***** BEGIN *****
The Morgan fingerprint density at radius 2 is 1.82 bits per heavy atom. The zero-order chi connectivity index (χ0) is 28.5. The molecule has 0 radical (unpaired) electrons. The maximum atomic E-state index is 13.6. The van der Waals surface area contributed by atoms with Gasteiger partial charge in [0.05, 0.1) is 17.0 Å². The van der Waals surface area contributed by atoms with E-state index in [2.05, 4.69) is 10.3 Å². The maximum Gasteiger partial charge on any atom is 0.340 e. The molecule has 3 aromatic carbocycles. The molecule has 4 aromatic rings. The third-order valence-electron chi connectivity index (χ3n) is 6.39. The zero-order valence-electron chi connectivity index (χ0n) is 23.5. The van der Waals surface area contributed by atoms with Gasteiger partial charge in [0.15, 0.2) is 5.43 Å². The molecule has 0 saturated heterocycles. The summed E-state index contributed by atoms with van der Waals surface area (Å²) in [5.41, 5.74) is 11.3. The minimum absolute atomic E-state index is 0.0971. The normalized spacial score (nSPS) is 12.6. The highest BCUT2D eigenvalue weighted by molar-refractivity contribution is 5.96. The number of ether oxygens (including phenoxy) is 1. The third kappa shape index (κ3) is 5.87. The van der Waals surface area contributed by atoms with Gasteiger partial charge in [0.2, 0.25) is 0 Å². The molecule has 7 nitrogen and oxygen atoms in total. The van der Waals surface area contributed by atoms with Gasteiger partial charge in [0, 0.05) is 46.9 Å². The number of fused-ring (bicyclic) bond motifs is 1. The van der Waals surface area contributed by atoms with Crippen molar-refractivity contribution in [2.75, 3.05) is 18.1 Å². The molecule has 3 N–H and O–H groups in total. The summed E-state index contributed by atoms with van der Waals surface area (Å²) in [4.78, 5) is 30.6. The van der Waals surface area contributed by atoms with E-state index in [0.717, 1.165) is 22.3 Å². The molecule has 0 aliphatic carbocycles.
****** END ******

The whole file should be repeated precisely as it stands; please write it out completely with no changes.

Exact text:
The Morgan fingerprint density at radius 2 is 1.82 bits per heavy atom. The zero-order chi connectivity index (χ0) is 28.5. The molecule has 0 radical (unpaired) electrons. The maximum atomic E-state index is 13.6. The van der Waals surface area contributed by atoms with Gasteiger partial charge in [0.05, 0.1) is 17.0 Å². The van der Waals surface area contributed by atoms with E-state index in [2.05, 4.69) is 10.3 Å². The maximum Gasteiger partial charge on any atom is 0.340 e. The molecule has 3 aromatic carbocycles. The molecule has 4 aromatic rings. The third-order valence-electron chi connectivity index (χ3n) is 6.39. The zero-order valence-electron chi connectivity index (χ0n) is 23.5. The van der Waals surface area contributed by atoms with Gasteiger partial charge in [0.15, 0.2) is 5.43 Å². The molecule has 0 saturated heterocycles. The summed E-state index contributed by atoms with van der Waals surface area (Å²) in [5.41, 5.74) is 11.3. The minimum absolute atomic E-state index is 0.0971. The normalized spacial score (nSPS) is 12.6. The highest BCUT2D eigenvalue weighted by molar-refractivity contribution is 5.96. The number of ether oxygens (including phenoxy) is 1. The third kappa shape index (κ3) is 5.87. The van der Waals surface area contributed by atoms with Gasteiger partial charge in [0.2, 0.25) is 0 Å². The molecule has 7 nitrogen and oxygen atoms in total. The van der Waals surface area contributed by atoms with Gasteiger partial charge in [0, 0.05) is 46.9 Å². The number of fused-ring (bicyclic) bond motifs is 1. The van der Waals surface area contributed by atoms with Crippen molar-refractivity contribution in [2.75, 3.05) is 18.1 Å². The molecule has 3 N–H and O–H groups in total. The summed E-state index contributed by atoms with van der Waals surface area (Å²) in [4.78, 5) is 30.6. The van der Waals surface area contributed by atoms with E-state index in [0.717, 1.165) is 22.3 Å². The molecule has 0 aliphatic carbocycles.